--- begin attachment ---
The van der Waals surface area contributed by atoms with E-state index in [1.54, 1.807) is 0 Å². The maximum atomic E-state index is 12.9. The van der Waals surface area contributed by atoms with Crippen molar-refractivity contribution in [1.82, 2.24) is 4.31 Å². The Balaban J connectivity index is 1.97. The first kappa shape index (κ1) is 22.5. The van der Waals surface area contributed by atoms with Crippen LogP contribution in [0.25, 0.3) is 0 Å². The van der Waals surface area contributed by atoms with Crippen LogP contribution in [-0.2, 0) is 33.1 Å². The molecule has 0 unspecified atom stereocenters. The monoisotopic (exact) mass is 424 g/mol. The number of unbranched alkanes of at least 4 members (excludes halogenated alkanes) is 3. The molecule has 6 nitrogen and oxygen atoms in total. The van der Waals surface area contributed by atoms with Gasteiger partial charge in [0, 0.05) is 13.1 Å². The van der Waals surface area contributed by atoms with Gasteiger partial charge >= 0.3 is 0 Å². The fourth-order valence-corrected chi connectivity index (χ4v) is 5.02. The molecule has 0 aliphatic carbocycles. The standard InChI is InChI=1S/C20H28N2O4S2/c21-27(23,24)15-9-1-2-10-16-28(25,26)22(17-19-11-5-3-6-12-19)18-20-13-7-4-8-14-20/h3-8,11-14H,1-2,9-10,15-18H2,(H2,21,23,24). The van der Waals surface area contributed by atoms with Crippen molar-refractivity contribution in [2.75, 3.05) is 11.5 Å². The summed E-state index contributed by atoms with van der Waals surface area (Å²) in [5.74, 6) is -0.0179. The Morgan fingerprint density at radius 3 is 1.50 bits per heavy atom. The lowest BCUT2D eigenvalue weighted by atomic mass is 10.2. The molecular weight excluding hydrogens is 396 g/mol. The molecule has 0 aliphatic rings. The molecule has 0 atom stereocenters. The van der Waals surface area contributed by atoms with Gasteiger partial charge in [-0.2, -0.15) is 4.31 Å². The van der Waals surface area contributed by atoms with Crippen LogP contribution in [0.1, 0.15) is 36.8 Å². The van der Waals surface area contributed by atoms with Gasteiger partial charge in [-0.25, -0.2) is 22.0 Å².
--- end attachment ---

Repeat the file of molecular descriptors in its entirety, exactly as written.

The van der Waals surface area contributed by atoms with E-state index in [1.54, 1.807) is 0 Å². The maximum atomic E-state index is 12.9. The van der Waals surface area contributed by atoms with Crippen molar-refractivity contribution in [1.82, 2.24) is 4.31 Å². The Balaban J connectivity index is 1.97. The first kappa shape index (κ1) is 22.5. The van der Waals surface area contributed by atoms with Crippen LogP contribution in [0.25, 0.3) is 0 Å². The van der Waals surface area contributed by atoms with Crippen LogP contribution in [-0.2, 0) is 33.1 Å². The molecule has 0 unspecified atom stereocenters. The monoisotopic (exact) mass is 424 g/mol. The number of unbranched alkanes of at least 4 members (excludes halogenated alkanes) is 3. The molecule has 6 nitrogen and oxygen atoms in total. The van der Waals surface area contributed by atoms with Gasteiger partial charge in [0, 0.05) is 13.1 Å². The van der Waals surface area contributed by atoms with Gasteiger partial charge >= 0.3 is 0 Å². The fourth-order valence-corrected chi connectivity index (χ4v) is 5.02. The molecule has 0 aliphatic carbocycles. The standard InChI is InChI=1S/C20H28N2O4S2/c21-27(23,24)15-9-1-2-10-16-28(25,26)22(17-19-11-5-3-6-12-19)18-20-13-7-4-8-14-20/h3-8,11-14H,1-2,9-10,15-18H2,(H2,21,23,24). The van der Waals surface area contributed by atoms with Crippen molar-refractivity contribution in [2.75, 3.05) is 11.5 Å². The summed E-state index contributed by atoms with van der Waals surface area (Å²) in [5.74, 6) is -0.0179. The Morgan fingerprint density at radius 3 is 1.50 bits per heavy atom. The lowest BCUT2D eigenvalue weighted by atomic mass is 10.2. The molecular weight excluding hydrogens is 396 g/mol. The molecule has 0 aliphatic rings. The molecule has 0 atom stereocenters. The van der Waals surface area contributed by atoms with Gasteiger partial charge in [-0.2, -0.15) is 4.31 Å². The van der Waals surface area contributed by atoms with Crippen LogP contribution in [0.1, 0.15) is 36.8 Å². The van der Waals surface area contributed by atoms with Gasteiger partial charge in [-0.25, -0.2) is 22.0 Å².